Possibly Aunt Frances was right, after all, and Elizabeth Ann was a very impressionable child. I wonder, by the way, if anybody ever saw a child who wasn't.
~Dorothy Canfield Fisher~
Give a child a single valuable idea, and you have done more for his education than if you had laid upon his mind the burden of bushels of information.
One life knows many judgements, she said. They are like the chapters in a book. What if every chapter but the last is one of defeat? The last can redeem it all. And God knows the heart that in its weakness longs for Him. Patient still, He adds another chapter, and then another, and then in the hour of victory closes the book.
Children should be brought up, too, to perceive that a miracle is not less a miracle because it occurs so constantly and regularly that we call it a law; that sap rises in a tree, that a boy is born with his uncle's eyes, that an answer that we can perceive comes to our serious prayers; these things are not less miracles because they happen frequently or invariably, and because we have ceased to wonder about them.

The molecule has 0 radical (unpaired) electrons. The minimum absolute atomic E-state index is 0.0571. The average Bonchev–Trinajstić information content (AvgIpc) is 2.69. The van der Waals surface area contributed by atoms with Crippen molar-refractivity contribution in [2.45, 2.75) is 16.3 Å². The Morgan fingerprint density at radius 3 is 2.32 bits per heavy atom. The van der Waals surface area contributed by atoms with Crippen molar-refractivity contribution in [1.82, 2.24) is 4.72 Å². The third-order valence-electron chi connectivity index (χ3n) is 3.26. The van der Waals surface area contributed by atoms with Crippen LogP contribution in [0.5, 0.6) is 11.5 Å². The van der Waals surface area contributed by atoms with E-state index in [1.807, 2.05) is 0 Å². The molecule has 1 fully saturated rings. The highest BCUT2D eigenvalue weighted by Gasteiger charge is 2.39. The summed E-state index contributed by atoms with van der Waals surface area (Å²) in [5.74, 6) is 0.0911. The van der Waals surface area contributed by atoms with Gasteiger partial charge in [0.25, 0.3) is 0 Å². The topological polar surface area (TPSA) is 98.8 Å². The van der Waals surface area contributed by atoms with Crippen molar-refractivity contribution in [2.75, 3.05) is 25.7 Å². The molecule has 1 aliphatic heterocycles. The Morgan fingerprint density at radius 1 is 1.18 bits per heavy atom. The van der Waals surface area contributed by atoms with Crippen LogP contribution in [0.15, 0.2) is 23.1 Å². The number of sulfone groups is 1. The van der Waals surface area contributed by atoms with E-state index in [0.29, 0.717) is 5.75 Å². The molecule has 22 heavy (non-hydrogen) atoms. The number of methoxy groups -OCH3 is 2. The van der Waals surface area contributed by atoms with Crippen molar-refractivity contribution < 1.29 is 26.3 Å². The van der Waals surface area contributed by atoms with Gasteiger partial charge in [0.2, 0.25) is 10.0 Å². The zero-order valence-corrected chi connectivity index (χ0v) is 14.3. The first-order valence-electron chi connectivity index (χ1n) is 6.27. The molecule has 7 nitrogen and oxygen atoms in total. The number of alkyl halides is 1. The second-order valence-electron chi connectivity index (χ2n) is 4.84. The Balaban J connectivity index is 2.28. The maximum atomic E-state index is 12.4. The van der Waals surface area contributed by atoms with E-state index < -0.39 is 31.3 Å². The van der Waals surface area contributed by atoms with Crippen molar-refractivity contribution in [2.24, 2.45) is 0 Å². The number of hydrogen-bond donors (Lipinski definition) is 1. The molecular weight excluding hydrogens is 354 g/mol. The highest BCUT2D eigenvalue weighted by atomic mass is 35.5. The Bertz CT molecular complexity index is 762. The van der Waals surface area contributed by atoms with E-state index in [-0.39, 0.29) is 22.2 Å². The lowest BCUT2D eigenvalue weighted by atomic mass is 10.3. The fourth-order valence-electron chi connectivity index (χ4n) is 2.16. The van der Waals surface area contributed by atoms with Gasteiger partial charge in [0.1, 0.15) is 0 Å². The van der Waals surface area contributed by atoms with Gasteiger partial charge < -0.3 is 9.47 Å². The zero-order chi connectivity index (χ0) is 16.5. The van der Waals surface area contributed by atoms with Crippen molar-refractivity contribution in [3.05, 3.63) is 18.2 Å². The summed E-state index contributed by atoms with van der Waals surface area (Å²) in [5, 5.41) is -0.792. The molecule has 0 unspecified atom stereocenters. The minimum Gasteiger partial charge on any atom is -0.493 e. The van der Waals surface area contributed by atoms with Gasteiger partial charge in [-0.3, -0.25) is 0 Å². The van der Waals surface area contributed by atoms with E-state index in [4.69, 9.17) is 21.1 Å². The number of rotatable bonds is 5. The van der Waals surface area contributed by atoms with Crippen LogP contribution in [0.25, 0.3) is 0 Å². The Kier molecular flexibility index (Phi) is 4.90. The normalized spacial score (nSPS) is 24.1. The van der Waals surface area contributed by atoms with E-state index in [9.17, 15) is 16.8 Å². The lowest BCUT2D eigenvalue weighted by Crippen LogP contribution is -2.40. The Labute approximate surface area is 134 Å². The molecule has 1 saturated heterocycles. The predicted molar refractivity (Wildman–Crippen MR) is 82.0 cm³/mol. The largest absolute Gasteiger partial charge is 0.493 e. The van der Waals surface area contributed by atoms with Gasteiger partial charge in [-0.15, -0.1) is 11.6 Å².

What worlds of wonder are our books!
As one opens them and looks,
New ideas and people rise
In our fancies and our eyes.
The room we sit in melts away,
And we find ourselves at play
With some one who before the end,
May become our chosen friend.
Or we sail along the page
To some other land or age.
Here's our body in the chair,
But our mind is over there.
Each book is a magic box
Which with touch a child unlocks.
In between their outside covers
Books hold all things for their lovers.